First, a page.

Just after Christmas I went for a meal with my school friends – we’re still pretty closeknit despite all kinds of distance caused by university and school – and it was great. We stuffed our faces, were a little too loud and probably made surrounding tables of families feel a little awkward, oops.

I can’t remember how the conversation got onto money but it DID and someone said “we’re all on salaries now aren’t we? Awesome.” Thankfully it seemed to be a rhetorical question but that didn’t stop me from stuffing as many chips as physically possible in my mouth to get over how awkward I felt. Classy.

Now, let me get this straight: my friends are lovely and supportive and all brilliant. No malice was meant by what was said. But the truth is I’m not on a salary. I’m the only one in that group NOT on a salary. I’m not even scratching together payments here and there for writing.

I’m on benefits. A lot of people – especially my nearest and dearest – know this, yet that inadvertently horrendous question made me panic. Why? Because *whispers* I’m embarrassed about even being on benefits, let alone having to talk about it. So, now’s my chance to try and get over my own guilt. 

As I touched upon in my first official GoThink Big piece (which I’m still not quite over) unemployment amongst us yoofs is a little too commonplace. As a result, a lot of us may have found ourselves unemployed, on some kind of benefits or earning next to nothing as we try and make it in the big wide world. My favourite (and by that I mean least favourite) conversation goes something like this:

“So what are you up to these days?”

“You, know same old. Still studying, doing some writing on the side.”

“Does it pay well?”


Hands up who’s been in this situation? I’m going to pretend I can see a LOT of hands. 

The thing is though, as if being unemployed/perpetually skint wasn’t horrible enough, there’s a massive stigma you get lumbered with to really rub that salt deep into the wounds. Everyone has an opinion on everything, ESPECIALLY money and employment. 

Benefits in particular seem to really rattle people’s cages. You think talking about money is bad, try talking about benefits. The venomous tripe that people can come up with is enough to make you never speak ever again, but is anyone justified in being so critical of ANYONE on benefits? Not really.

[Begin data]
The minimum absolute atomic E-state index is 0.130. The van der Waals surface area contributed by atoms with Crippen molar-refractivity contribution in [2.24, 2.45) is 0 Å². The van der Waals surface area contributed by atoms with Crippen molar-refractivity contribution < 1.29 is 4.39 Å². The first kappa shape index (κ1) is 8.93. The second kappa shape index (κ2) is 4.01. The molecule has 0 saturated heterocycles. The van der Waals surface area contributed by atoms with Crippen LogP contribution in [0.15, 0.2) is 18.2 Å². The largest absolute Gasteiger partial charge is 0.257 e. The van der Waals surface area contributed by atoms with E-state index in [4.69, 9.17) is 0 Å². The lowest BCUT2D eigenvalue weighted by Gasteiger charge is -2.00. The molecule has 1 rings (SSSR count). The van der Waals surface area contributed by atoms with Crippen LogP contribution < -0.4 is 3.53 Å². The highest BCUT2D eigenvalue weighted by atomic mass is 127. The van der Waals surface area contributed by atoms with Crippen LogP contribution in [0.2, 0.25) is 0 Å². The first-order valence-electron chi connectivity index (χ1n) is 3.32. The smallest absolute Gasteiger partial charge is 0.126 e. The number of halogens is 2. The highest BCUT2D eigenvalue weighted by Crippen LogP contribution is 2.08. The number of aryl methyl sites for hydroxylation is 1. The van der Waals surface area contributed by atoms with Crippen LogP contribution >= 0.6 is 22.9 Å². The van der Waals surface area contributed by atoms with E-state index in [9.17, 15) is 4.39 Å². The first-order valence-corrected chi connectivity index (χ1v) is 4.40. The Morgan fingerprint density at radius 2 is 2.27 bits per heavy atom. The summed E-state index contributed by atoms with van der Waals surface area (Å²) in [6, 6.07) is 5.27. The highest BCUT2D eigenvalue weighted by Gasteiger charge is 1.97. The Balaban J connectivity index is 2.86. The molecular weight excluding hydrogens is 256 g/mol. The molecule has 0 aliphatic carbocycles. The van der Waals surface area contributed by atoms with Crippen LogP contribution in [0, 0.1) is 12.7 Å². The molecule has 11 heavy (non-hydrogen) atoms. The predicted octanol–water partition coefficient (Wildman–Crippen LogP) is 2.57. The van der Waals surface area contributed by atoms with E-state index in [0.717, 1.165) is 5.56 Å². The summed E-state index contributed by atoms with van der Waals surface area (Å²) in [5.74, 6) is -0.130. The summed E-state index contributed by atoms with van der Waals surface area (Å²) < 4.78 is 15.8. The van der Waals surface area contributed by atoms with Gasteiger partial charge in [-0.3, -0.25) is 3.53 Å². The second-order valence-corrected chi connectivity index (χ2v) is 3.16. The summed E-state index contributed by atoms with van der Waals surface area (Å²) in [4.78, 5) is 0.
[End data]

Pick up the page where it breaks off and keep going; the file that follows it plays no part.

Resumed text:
It’s not a black and white subject, it’s every damn colour under the sun, but unfortunately, and thanks to some unflattering portrayals in the media of people “abusing” the system, we’re all tarred with the same brush. I just want to run around wailing “it’s not like that! I WANT to work! I don’t understand how people afford flat screen TVs either!” but I’m pretty sure it’d fall on deaf ears OR people would avoid me like the plague.

The thing is, whatever people may or may not think of the unemployed or the “Strivers and Shirkers”, the fact that anyone should be made to feel guilty in this situation is absurd. It’s hardly a situation that people CHOOSE to be in yet it’s become almost expected to judge those going through a hard time. And believe me, I STILL get hell for it. 

Shall we try and stop kicking ourselves when we’re down? Yeah? That’d be nice. Being unemployed or on benefits or not really having a dream job is, to put it lightly, REALLY BLOODY AWFUL. The last thing anyone needs is to feel ashamed. But we do. I can’t really preach and say “stick up for yourselves! There’s nothing to be ashamed of!” because I’ve been on benefits for five years and STILL would rather eat all my own fingers and toes than discuss it.

I guess I kind of HAVE spoken about it now, haven’t I? Maybe I don’t have any fingers and toes left either…

The point is I kind of feel like just hugging everyone and telling them it’s OK to be whatever age, and receiving whatever support, and not yet know if you’re on your way to a dream career. Because you know what? It’s OK to not be there just yet. And it’s not something to be ashamed of. Ever. 

Time to start listening to my own advice.